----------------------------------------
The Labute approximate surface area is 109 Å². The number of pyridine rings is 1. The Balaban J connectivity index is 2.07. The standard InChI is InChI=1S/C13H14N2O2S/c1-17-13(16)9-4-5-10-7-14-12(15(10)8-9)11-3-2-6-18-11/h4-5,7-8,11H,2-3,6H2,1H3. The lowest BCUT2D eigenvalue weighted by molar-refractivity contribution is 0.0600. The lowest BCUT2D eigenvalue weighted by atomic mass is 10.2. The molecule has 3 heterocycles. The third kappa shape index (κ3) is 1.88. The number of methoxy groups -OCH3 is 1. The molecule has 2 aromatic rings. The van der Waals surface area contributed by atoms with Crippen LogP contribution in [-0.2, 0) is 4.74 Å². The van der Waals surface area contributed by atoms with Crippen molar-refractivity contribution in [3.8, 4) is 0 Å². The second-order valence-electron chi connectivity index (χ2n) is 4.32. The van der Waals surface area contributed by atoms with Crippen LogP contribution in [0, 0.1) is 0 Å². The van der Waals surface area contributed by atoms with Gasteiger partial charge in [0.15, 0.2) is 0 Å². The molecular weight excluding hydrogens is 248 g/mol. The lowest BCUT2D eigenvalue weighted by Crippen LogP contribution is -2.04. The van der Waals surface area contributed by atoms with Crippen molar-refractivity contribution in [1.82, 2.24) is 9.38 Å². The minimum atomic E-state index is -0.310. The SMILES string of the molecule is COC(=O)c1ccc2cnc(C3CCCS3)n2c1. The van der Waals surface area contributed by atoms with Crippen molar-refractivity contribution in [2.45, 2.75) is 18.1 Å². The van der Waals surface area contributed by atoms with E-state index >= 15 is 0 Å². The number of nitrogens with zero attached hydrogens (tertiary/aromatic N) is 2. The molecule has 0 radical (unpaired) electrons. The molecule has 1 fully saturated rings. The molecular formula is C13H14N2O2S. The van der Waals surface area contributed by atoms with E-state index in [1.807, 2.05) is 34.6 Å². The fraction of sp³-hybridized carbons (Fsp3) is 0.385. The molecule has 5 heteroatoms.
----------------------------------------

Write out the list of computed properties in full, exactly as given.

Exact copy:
The Labute approximate surface area is 109 Å². The number of pyridine rings is 1. The Balaban J connectivity index is 2.07. The standard InChI is InChI=1S/C13H14N2O2S/c1-17-13(16)9-4-5-10-7-14-12(15(10)8-9)11-3-2-6-18-11/h4-5,7-8,11H,2-3,6H2,1H3. The lowest BCUT2D eigenvalue weighted by molar-refractivity contribution is 0.0600. The lowest BCUT2D eigenvalue weighted by atomic mass is 10.2. The molecule has 3 heterocycles. The third kappa shape index (κ3) is 1.88. The number of methoxy groups -OCH3 is 1. The molecule has 2 aromatic rings. The van der Waals surface area contributed by atoms with Crippen LogP contribution in [-0.2, 0) is 4.74 Å². The van der Waals surface area contributed by atoms with Crippen molar-refractivity contribution in [3.8, 4) is 0 Å². The second-order valence-electron chi connectivity index (χ2n) is 4.32. The van der Waals surface area contributed by atoms with Crippen LogP contribution in [0, 0.1) is 0 Å². The van der Waals surface area contributed by atoms with Gasteiger partial charge in [0.15, 0.2) is 0 Å². The molecular weight excluding hydrogens is 248 g/mol. The lowest BCUT2D eigenvalue weighted by Crippen LogP contribution is -2.04. The van der Waals surface area contributed by atoms with Crippen molar-refractivity contribution in [1.82, 2.24) is 9.38 Å². The minimum atomic E-state index is -0.310. The SMILES string of the molecule is COC(=O)c1ccc2cnc(C3CCCS3)n2c1. The van der Waals surface area contributed by atoms with Crippen molar-refractivity contribution in [2.45, 2.75) is 18.1 Å². The van der Waals surface area contributed by atoms with E-state index >= 15 is 0 Å². The number of nitrogens with zero attached hydrogens (tertiary/aromatic N) is 2. The molecule has 0 radical (unpaired) electrons. The molecule has 1 fully saturated rings. The molecular formula is C13H14N2O2S. The van der Waals surface area contributed by atoms with E-state index in [1.807, 2.05) is 34.6 Å². The fraction of sp³-hybridized carbons (Fsp3) is 0.385. The molecule has 5 heteroatoms.